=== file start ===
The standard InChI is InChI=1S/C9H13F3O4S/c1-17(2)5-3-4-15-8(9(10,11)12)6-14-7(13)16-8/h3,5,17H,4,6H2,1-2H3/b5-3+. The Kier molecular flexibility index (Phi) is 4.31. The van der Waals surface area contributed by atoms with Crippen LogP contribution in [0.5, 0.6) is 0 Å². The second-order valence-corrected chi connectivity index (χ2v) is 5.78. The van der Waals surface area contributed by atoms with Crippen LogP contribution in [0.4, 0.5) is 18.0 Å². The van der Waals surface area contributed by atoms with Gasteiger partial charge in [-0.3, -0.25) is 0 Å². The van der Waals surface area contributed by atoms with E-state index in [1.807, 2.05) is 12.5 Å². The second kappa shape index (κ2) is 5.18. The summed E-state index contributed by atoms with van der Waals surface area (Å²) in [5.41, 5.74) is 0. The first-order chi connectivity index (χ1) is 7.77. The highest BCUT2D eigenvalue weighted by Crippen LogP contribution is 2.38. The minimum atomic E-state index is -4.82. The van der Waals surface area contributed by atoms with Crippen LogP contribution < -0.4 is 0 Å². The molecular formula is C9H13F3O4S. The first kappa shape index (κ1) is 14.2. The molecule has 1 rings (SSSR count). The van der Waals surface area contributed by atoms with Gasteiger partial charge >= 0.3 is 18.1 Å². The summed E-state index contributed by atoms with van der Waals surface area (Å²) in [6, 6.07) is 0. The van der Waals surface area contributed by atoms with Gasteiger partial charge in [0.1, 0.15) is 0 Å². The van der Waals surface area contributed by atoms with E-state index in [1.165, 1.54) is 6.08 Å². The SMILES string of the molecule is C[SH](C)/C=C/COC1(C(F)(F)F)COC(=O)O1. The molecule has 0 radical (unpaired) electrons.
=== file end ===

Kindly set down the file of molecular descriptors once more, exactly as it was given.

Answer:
The standard InChI is InChI=1S/C9H13F3O4S/c1-17(2)5-3-4-15-8(9(10,11)12)6-14-7(13)16-8/h3,5,17H,4,6H2,1-2H3/b5-3+. The Kier molecular flexibility index (Phi) is 4.31. The van der Waals surface area contributed by atoms with Crippen LogP contribution in [0.5, 0.6) is 0 Å². The second-order valence-corrected chi connectivity index (χ2v) is 5.78. The van der Waals surface area contributed by atoms with Crippen LogP contribution in [0.4, 0.5) is 18.0 Å². The van der Waals surface area contributed by atoms with Gasteiger partial charge in [-0.3, -0.25) is 0 Å². The van der Waals surface area contributed by atoms with E-state index in [1.807, 2.05) is 12.5 Å². The second kappa shape index (κ2) is 5.18. The summed E-state index contributed by atoms with van der Waals surface area (Å²) in [5.41, 5.74) is 0. The first-order chi connectivity index (χ1) is 7.77. The highest BCUT2D eigenvalue weighted by Crippen LogP contribution is 2.38. The minimum atomic E-state index is -4.82. The van der Waals surface area contributed by atoms with Crippen LogP contribution < -0.4 is 0 Å². The molecular formula is C9H13F3O4S. The first kappa shape index (κ1) is 14.2. The molecule has 1 rings (SSSR count). The van der Waals surface area contributed by atoms with Gasteiger partial charge >= 0.3 is 18.1 Å². The summed E-state index contributed by atoms with van der Waals surface area (Å²) in [6, 6.07) is 0. The van der Waals surface area contributed by atoms with Gasteiger partial charge in [0.1, 0.15) is 0 Å². The van der Waals surface area contributed by atoms with E-state index in [1.165, 1.54) is 6.08 Å². The SMILES string of the molecule is C[SH](C)/C=C/COC1(C(F)(F)F)COC(=O)O1. The molecule has 0 radical (unpaired) electrons.